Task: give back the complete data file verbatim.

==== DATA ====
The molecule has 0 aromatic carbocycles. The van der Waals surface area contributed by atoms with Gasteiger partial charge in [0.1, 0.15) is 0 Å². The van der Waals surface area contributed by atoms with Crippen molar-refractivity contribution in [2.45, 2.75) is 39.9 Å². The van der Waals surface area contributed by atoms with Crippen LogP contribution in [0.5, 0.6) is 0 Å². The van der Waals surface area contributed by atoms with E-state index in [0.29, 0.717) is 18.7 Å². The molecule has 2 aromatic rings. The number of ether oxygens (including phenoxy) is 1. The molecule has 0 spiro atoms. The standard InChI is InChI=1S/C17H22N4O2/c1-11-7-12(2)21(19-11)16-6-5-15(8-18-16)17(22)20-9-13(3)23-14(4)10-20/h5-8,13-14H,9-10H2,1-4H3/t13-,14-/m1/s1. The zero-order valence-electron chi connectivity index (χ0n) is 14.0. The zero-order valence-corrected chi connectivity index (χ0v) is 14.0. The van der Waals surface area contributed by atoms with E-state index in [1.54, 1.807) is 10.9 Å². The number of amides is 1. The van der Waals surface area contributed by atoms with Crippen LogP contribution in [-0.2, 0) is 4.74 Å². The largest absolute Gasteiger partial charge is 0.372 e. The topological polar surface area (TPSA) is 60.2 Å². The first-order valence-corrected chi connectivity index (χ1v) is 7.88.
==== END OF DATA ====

The molecule has 0 aromatic carbocycles. The van der Waals surface area contributed by atoms with Gasteiger partial charge in [0.1, 0.15) is 0 Å². The van der Waals surface area contributed by atoms with Crippen molar-refractivity contribution in [2.45, 2.75) is 39.9 Å². The van der Waals surface area contributed by atoms with Crippen LogP contribution in [0.5, 0.6) is 0 Å². The van der Waals surface area contributed by atoms with E-state index in [0.29, 0.717) is 18.7 Å². The molecule has 2 aromatic rings. The number of ether oxygens (including phenoxy) is 1. The molecule has 0 spiro atoms. The standard InChI is InChI=1S/C17H22N4O2/c1-11-7-12(2)21(19-11)16-6-5-15(8-18-16)17(22)20-9-13(3)23-14(4)10-20/h5-8,13-14H,9-10H2,1-4H3/t13-,14-/m1/s1. The zero-order valence-electron chi connectivity index (χ0n) is 14.0. The zero-order valence-corrected chi connectivity index (χ0v) is 14.0. The van der Waals surface area contributed by atoms with E-state index in [1.54, 1.807) is 10.9 Å². The number of amides is 1. The van der Waals surface area contributed by atoms with Crippen LogP contribution in [-0.2, 0) is 4.74 Å². The largest absolute Gasteiger partial charge is 0.372 e. The topological polar surface area (TPSA) is 60.2 Å². The first-order valence-corrected chi connectivity index (χ1v) is 7.88.